7 Everyday Objects You Should NEVER Buy Used

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While there are numerous benefits to buying goods, such as music CDs, clothing and hardwood furniture, from consignment shops, certain second-hand items should be avoided at all costs.

By Amanda Froelich Truth Theory

While there are numerous benefits to buying goods, such as music CDs, clothing and hardwood furniture, from consignment shops, certain second-hand items should be avoided at all costs. This is because in many instances, items such as baby cribs, cosmetics and mattresses, pose risks to one’s health and the well-being of their family.

By all means, invest in used goods whenever possible. Doing so benefits the environment and reduces unnecessary waste. However, always consider investing in new versions of the following 7 objects:

1) Baby Cribs

Though baby cribs are expensive, it’s an intelligent idea to buy a new version when expecting a child. This is because nearly 10 million baby cribs were recalled during 2007 to 2011 in the United States due to improved safety regulations. As a result of stricter testing, the sale of potentially fatal drop-side cribs was prohibited. If you must buy a used crib, check this website to make sure the model hasn’t been recalled.

2) Mattresses, box springs & upholstered furniture

Investing in new bed furniture can dent one’s budget, which is why many people choose to buy second-hand. However, there is a high potential one may also be purchasing critters, such as dust mites and bed bugs, when sourcing used furniture from consignment stores.

Pet dander embedded in upholstery, which may result in allergies, and the thousands required for a house extermination cost substantially more than just investing in new household furniture. If it’s not in your budget to purchase new, make sure you inspect the furniture carefully, clean it well, and re-upholster it completely as a precaution.

3) Cosmetics

This might seem like a no-brainer, but some second-hand shops still sell used cosmetics. This is incredibly unhealthy, as using other people’s’ makeup is an easy way to pick up oral herpes (cold sores) and conjunctivitis (pink eye). Plus, most conventional makeup is full of chemicals which irritate the skin and may very well be expired.

For health purposes and peace of mind, it is best to purchase new, organic and heavy metal-free makeup. You can even make your own scrubs, sunscreen and body butter with ingredients commonly found in one’s kitchen.

4) Car Seats

Similar to baby cribs, car seats are a necessity — an expensive one. While it may benefit one’s wallet to purchase used, doing so is unwise. This is because safety regulations periodically change, meaning one may unintentionally endanger their child. There is also a possibility of purchasing a car seat which was damaged during a prior accident. This, in turn, would weaken its integrity and make it less secure in future accidents. In many cases, previous damage is invisible.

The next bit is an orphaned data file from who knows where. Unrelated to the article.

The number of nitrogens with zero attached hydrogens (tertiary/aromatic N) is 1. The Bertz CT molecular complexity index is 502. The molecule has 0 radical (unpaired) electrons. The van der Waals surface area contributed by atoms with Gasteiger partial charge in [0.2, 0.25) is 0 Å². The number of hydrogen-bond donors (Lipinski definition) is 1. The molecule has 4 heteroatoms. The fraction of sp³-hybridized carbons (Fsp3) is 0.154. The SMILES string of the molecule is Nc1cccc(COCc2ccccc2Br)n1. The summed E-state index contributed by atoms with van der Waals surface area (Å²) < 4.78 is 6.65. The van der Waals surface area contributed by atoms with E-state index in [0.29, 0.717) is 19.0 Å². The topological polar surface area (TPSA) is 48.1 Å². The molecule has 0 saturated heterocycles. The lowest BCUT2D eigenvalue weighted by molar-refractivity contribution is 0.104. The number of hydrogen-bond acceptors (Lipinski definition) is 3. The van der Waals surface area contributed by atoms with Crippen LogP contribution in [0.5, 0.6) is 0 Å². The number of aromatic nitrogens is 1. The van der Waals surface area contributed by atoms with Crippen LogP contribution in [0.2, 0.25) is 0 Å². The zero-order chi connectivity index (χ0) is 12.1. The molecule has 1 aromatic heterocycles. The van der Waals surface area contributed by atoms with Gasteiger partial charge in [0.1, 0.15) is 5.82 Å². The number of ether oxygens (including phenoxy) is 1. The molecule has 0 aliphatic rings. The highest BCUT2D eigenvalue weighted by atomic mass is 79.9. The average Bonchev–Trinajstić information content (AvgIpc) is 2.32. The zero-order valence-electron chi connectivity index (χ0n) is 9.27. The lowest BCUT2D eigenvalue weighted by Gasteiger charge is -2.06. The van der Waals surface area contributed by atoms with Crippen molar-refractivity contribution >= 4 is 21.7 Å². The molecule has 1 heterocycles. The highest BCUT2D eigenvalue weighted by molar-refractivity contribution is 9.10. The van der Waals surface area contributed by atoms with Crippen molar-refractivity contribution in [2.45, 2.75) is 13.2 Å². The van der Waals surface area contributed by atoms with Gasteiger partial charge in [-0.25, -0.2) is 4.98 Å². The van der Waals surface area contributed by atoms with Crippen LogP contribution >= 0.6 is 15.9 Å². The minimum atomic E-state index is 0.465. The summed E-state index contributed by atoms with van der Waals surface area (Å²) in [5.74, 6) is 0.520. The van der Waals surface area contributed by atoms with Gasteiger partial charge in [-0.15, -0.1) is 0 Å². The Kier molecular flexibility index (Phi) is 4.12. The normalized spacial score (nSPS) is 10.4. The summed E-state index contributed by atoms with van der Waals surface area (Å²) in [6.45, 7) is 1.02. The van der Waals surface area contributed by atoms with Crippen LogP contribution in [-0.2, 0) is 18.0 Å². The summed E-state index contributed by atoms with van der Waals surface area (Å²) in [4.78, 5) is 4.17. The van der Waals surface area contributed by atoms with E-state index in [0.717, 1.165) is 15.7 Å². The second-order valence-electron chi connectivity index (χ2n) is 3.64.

If a car seat is something you really cannot purchase new, ensure that you have the original manufacturer’s installation instructions to install it in the car properly. Also, be sure it has not been part of a recall.

5) Helmets

A helmet is a helmet, right? Simply speaking, yes. However, it is possible a helmet saved someone else’s noggin in the past and sustained structural damage. As a result, it really isn’t as “safe” as one might think. Just to be safe, it is best to invest in a new helmet.

6) Swimwear & Underwear

Though one can find a bounty of second-hand clothes that are both stylish and comfortable, it’s best to skip used swimwear and underwear. This is because you never know whose body fluids and god-knows-what-else seeped into the garments you bought used.

7) Tires

Did you know? Around 30 million used tires are sold every year in the United States. That’s a lot! While buying used tires definitely saves money, consumers take a big risk by doing so. This is because tires may easily have poor traction due to insufficient tread depth or may be cracked due to dry rot. There is also a potential that the tires sustained invisible, internal damage from a previous accident.

In this case, it’s always better to buy new tires. There are better ways to recycle old treads, including using them to build Earthships or even create art.

What are your thoughts? Please comment below and share this news!

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I am Luke Miller, content manager at Truth Theory and creator of Potential For Change. I like to blend psychology and spirituality to help you create more happiness in your life.Grab a copy of my free 33 Page Illustrated eBook- Psychology Meets Spirituality- Secrets To A Supercharged Life You Control Here

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